Friday, July 5, 2013

Fake it Fridays. #1 Stamp Cleaners

Hi, today is the first post in the series;
"Fake It Fridays".  I hope to bring you, my viewers, many interesting, time and money saving tips and ideas.  I am calling it "Fake It Fridays" because for one it is a catchy title, and two, because these posts will be about ways to make your own tools or supplies instead of feeling like you can't get ahead in your project because you don't have the latest product in your studio/craft area.
 Before we begin I want to make it clear that I have no intention on dissing any brand names or companies that make and sell similar products.  My goal is to help out those who want to do things a little differently either because they do not have access to, or the resources to get the commercial brand.  I started making art and crafting from a very young age, and we lived up and out in the woods, far far away from any towns or cities without full retail access, so we often had to make our own, and make do!  My resources and access have definitely improved since those years but I know that is not the case for many of you.  Plus, I love the DIY trend!

For the first post I am presenting you with my recipes for DIY stamp cleaning.  I like to take care of my rubber and clear stamps.  I want them to be ready to go for the next project and I want them to last, so I clean them.  Usually when I stamp I have a pad of news print that I stamp off as much ink after I am done stamping  images onto my project.  I also stamp off one or more images from my dirty stamps onto an art journal page for a future background.  Now, I like to spray some stamp cleaner onto a mat that has a pile texture like a paint pad or a cleaning pad.  I rub the stamp onto the damp pad and then I rub the stamp onto another similar but dry cleaning pad.  I let the stamp air dry before I put it back in its designated storage space.

I like to use my homemade cleaning solutions especially after using pigment inks.  I also have a homemade cleaning solution for regular or dye inks.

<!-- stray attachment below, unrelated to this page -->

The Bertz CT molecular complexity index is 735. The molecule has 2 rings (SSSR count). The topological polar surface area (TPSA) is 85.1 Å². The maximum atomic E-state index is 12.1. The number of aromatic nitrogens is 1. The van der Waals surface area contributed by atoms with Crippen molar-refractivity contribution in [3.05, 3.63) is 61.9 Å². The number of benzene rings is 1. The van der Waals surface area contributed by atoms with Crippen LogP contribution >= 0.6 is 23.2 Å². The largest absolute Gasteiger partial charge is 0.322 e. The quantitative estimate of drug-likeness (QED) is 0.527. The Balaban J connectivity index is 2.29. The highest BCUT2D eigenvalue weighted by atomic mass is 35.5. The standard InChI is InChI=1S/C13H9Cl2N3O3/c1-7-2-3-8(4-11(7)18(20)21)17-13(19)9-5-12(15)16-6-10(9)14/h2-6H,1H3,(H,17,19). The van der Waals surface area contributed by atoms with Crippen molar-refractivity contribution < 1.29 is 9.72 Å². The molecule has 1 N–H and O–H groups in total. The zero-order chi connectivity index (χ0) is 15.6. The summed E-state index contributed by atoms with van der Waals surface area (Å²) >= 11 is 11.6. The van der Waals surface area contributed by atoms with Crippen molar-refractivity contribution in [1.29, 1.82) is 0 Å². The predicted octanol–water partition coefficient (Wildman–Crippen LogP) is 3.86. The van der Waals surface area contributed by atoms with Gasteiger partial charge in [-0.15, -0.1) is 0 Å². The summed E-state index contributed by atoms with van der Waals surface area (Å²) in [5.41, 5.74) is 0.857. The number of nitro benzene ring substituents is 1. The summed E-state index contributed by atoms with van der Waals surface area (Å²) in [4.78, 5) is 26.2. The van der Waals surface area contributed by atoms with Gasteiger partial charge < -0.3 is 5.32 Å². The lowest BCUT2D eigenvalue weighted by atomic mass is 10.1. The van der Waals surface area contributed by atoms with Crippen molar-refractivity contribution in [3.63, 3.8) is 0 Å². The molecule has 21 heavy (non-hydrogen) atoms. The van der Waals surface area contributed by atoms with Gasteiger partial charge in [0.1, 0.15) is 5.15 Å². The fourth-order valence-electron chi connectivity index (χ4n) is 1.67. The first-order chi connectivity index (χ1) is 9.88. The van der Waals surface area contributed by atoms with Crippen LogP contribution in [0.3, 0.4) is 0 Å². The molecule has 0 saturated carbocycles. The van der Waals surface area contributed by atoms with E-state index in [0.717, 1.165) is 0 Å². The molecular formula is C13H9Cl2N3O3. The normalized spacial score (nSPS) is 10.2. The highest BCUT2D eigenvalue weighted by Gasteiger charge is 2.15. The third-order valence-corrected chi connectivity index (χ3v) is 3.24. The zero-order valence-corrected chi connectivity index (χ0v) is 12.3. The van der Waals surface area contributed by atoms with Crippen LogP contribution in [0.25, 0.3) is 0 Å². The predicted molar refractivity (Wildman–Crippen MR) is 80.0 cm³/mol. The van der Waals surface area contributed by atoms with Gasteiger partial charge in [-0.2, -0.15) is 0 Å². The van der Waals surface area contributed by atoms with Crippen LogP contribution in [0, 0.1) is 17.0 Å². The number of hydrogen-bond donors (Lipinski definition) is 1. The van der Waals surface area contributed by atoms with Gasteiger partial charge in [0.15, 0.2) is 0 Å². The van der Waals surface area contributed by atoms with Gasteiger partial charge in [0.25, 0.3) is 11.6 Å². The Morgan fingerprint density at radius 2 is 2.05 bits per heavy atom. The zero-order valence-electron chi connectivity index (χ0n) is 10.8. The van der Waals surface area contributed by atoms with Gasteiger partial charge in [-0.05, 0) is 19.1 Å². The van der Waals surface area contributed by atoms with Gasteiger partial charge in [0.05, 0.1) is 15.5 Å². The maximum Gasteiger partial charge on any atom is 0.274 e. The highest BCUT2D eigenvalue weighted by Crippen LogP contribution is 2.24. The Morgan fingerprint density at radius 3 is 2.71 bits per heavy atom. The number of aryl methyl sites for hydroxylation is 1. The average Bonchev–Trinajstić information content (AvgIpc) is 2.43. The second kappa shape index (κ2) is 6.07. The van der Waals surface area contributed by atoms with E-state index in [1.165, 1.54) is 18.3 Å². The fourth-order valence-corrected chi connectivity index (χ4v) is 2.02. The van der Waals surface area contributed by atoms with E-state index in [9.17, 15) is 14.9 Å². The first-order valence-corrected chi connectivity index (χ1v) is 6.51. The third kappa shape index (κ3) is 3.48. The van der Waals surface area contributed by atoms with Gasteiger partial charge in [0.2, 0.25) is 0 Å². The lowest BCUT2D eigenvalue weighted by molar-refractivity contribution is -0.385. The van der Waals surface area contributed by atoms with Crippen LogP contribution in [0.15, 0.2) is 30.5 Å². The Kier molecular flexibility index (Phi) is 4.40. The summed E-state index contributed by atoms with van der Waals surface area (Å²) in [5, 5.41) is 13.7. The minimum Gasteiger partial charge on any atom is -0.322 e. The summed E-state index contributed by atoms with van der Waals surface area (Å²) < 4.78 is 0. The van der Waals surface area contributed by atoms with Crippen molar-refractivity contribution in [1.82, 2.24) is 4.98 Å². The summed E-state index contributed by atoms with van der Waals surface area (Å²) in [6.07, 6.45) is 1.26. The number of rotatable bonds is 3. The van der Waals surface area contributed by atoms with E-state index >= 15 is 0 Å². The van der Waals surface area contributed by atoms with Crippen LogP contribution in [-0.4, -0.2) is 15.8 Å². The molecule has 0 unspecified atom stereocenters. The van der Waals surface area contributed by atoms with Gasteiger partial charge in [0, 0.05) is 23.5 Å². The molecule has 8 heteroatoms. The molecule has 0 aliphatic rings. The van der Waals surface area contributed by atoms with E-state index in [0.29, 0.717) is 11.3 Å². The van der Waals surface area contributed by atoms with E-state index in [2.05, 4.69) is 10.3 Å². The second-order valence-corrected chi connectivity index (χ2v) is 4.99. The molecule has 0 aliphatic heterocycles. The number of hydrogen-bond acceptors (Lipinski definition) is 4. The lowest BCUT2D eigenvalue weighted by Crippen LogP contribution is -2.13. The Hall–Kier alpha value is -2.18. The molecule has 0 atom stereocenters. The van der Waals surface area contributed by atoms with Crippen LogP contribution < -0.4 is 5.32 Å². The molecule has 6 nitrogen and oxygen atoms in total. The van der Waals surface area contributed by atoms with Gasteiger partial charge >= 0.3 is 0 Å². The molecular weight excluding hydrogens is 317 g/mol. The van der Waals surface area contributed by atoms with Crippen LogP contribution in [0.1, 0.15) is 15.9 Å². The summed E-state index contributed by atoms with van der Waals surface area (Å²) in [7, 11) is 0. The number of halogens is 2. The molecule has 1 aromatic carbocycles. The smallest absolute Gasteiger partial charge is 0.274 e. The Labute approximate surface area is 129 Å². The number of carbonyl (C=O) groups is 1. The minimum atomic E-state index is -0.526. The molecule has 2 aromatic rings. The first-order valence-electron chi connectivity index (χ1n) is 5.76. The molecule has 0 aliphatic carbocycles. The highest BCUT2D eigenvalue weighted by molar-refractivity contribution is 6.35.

The third cleaner I use is plain water in a spray bottle.  I find that the spray helps dislodge any ink left in those detailed stamps quite well.  The fourth method I use is the good old baby or hand wipes!  I always carry a pack of those to crops and classes, they are so convenient.

The other reason I like to use my homemade spray cleaners is that they condition my stamps and keep them from drying out and cracking.

Here are my recipes (please note, that these recipes were given to me by other crafty people a long time ago and I have tweaked them to my liking).

Regular Stamp Cleaner:  In a bottle (preferably recycled) the size of a regular shampoo or hand dish washing detergent I pour 1 part soap (either an inexpensive dish soap or baby wash, something gentle), 1 part glycerin, 1 part alcohol (rubbing kind preferably the 99%, but another will work), and fill the rest of the bottle with clean water.  Mix to get a watery consistency, add more water if it is too thick.  Next, pour into smaller spray bottles (I recycle travel size body spray and hair spray bottles).

Staz On Cleaner:  Almost the same recipe as the regular cleaner with the exception of replacing the glycerin with Mineral Oil.

Note:  the Glycerin, Alcohol, and Mineral Oil can usually be found at your local pharmacy/drugstore.  You will not use a lot of each but the total cost will be less than if you did buy these cleaners commercially.  In addition you can use these products for other household cleaning and crafting recipes.

Now for the cleaning pads.  In the picture above I show the stamp cleaning pad I have had for years, I had this when I was a S.U. demonstrator.  But I have also made my own version using an empty travel size (recycled) baby wipes container and rough kitchen cleaning pads from the Dollar Store.  I also find that the fluffier yet stiff paint pads (they are usually sold with a red rectangular handle, intended for painting around window trims) sold at the same store work very well.  I glue two pads, one in each cover, and spray cleaner on one side and use the other side to dry my stamps.

I hope that you enjoyed this post and find this new series useful.  I would love to know what you think.  Please leave me a comment(below), and join my list to follow my blog(side bar).

Thanks for viewing.

1 comment:

Anonymous said...

I just came across your post on making stamp cleaner. Thank you so much. I especially like your idea of making a container to clean the stamps with the cleaner on one side and the drying section on the other. Cleaning stamps takes me so much time and I constantly have to use 2 different ways to clean. Water for one kind of ink and then stamp cleaner for the Stazon ink. So thank you so very much for sharing your instructions.